(adapted in part from Wendy Bishop’s Acts of Revision, 2004)
Many experienced writers report that they spend most of their writing time
on revising. That is, once they have a working draft—once they have
a sense of what they are writing about and how they will write it—they
spend lots of time making new and better choices to improve that draft. Revising,
then, is more than mere proofreading, or checking for surface errors. Revising
is truly re-seeing the draft—fresh—and re-considering the choices
made for content and organization and language use, given the purpose and
audience for the piece. The following activities, then, are designed to help
you improve the working draft based on the important elements of any piece
of writing: content or development; organization or structure or coherence;
and language use.
Key Terms: help focus important ideas…
Circle three or more
Freewrite at least a page for each one.
When you have completed all the freewriting, identify any new
ideas that you might wish to include in your revision.
Metaphors: enrich your writing…
Create or identify two possible
metaphors that illustrate an important idea in
For each metaphor, rewrite appropriate sections to make effective
use of the
ADD: Action, Description, Dialogue
Add Action where needed
Add Description where needed.
Add Dialogue where needed.
(from Toby Fulwiler ’s “Provocative
Revison ” ____ )
Descriptive Outline: (adapted from Elbow
and Belanoff, Sharing and Responding)
A Descriptive Outline is created after you written a complete draft
of your essay. It is a mini-analysis of your essay; it describes what you have written, paragraph by paragraph, and why you have written
creating a descriptive outline allows you to re-see the both
the content and function of each paragraph—what each paragraph says and what each
paragraph does. In turn, this mini-analysis allows you to reconsider whether
each paragraph is saying and doing what it needs to in terms of what comes
before and after it and how it relates to the whole piece.
Instructions for the Descriptive Outline:
Begin with the entire essay:
Write a “says” sentence
for the entire essay. That is, write a one-sentence summary of what
the whole piece is saying—its main point
or central idea, its overall content.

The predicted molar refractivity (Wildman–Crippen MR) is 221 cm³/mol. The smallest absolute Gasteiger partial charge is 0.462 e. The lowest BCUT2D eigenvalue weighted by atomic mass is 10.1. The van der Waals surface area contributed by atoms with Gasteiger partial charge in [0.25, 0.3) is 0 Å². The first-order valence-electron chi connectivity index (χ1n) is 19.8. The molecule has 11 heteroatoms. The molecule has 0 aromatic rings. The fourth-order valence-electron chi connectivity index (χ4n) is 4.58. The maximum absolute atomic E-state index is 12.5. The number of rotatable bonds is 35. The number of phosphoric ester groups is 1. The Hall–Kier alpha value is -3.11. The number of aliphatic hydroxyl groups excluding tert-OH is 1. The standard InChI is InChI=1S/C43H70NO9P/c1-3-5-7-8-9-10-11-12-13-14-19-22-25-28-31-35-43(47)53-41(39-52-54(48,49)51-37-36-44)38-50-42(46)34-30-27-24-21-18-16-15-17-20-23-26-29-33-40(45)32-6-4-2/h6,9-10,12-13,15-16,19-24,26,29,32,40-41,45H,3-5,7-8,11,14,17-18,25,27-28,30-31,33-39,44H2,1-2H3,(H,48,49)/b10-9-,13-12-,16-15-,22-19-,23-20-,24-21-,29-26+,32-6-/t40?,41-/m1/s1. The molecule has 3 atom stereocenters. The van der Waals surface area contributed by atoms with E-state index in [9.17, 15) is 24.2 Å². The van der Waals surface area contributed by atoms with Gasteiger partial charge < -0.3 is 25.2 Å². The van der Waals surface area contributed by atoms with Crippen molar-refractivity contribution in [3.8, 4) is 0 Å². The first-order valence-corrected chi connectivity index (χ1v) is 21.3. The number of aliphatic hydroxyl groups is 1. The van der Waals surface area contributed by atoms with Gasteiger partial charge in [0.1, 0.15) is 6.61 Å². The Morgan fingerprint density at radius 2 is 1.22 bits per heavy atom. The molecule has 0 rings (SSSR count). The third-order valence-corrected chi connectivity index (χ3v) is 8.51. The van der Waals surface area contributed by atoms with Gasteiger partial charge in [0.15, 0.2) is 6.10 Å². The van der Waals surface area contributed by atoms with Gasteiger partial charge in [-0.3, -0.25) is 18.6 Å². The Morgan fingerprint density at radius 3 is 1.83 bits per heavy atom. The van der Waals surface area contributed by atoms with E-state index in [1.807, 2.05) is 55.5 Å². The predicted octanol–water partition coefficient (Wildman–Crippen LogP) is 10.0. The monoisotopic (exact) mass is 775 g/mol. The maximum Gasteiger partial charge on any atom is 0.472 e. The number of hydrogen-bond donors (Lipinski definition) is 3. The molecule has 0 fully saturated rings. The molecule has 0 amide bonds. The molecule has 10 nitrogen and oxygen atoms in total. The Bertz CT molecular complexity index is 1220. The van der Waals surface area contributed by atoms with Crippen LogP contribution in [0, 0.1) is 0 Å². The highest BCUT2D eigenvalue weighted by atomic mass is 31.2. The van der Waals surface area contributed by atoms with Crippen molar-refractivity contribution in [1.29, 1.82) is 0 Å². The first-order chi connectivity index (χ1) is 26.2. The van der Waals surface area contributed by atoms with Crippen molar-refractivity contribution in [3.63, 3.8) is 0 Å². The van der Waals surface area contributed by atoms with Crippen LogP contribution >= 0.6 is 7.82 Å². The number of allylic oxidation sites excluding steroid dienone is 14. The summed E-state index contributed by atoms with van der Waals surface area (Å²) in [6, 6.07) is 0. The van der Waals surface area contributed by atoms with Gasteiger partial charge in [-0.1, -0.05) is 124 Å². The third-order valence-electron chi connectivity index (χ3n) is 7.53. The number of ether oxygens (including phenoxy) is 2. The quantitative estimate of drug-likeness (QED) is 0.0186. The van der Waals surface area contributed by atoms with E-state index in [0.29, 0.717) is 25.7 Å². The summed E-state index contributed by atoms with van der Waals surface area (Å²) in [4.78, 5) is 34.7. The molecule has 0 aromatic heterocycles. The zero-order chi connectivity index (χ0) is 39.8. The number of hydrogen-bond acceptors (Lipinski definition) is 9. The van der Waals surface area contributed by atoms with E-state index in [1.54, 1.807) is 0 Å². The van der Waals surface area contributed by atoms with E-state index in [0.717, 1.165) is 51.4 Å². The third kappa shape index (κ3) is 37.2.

Example: The entire essay is saying that schools should not ban
controversial books from the curriculum.
Write a “does” sentence for the entire essay.
That is, write a one-sentence summary of what the whole piece
is doing, or trying to do, its
Example: The entire essay is trying to make the readers feel urgent
the importance of the freedom to read about and discuss controversial
works of art.
Continue the same for each paragraph:
Write a says sentence for paragraph 2. Focus on the ideas of
Example: Paragraph 2 states the other side of the
argument by listing two
reasons why many school boards ban certain books.
Write a does sentence for paragraph 2. Focus on the form or function
of the ideas, but not the ideas themselves.
Example: Paragraph 2 provides some balance to my argument and shows
that I am informed and fair about the other side.
…and continue for each paragraph in the essay.
Once you’ve completed the descriptive outline, reconsider
the value of each paragraph. Do you need to make any changes?
LANGUAGE USE AND VOICE
Name the tone you have intended for this work. What emotion or
feeling do you wish the work to evoke? How formal or informal
do you want it to sound,
or how informal or formal should it sound, given your
purpose, audience, subject, form? Does the tone or voice sound like
you, the writer?
To what extent do you achieve your intention for the voice
or sound of this piece? Identify the actual words
or phrases that help create this
Look for other opportunities in the work where
you can use particular language or sentence style
to help create
the sound or voice you’re
LANGUAGE USE AND CORRECTNESS
Share a copy of your text with a partner.
Read your text aloud to a listener who notes on her copy any
you changed what was on the paper as you read aloud,
as well as places that you stumbled during your own oral reading.
Review you partner’s copy and discuss if changes
are needed in these places.
Complete a Process Writing.
Editing with Partners:
Share your writing with two partners.
Read aloud one sentence at a time, and all three of you closely
interrogate the quality of that sentence—for sentence structure, punctuation
use, word choices, spelling. Consider, also, the context of each of the sentences—what
sentence came before and what sentence follows.
Revise the piece, choosing the best editing
in mind the integrity of the whole —content, coherence,
tone or voice.
APPLICATION AND REFLECTION
After you have completed all of the revision
activities, review your work for what you have newly discovered about
and need to do to improve the draft, to better meet its potential.
Identify the ways in which
you will make use of these revision activities: what
changes will you make?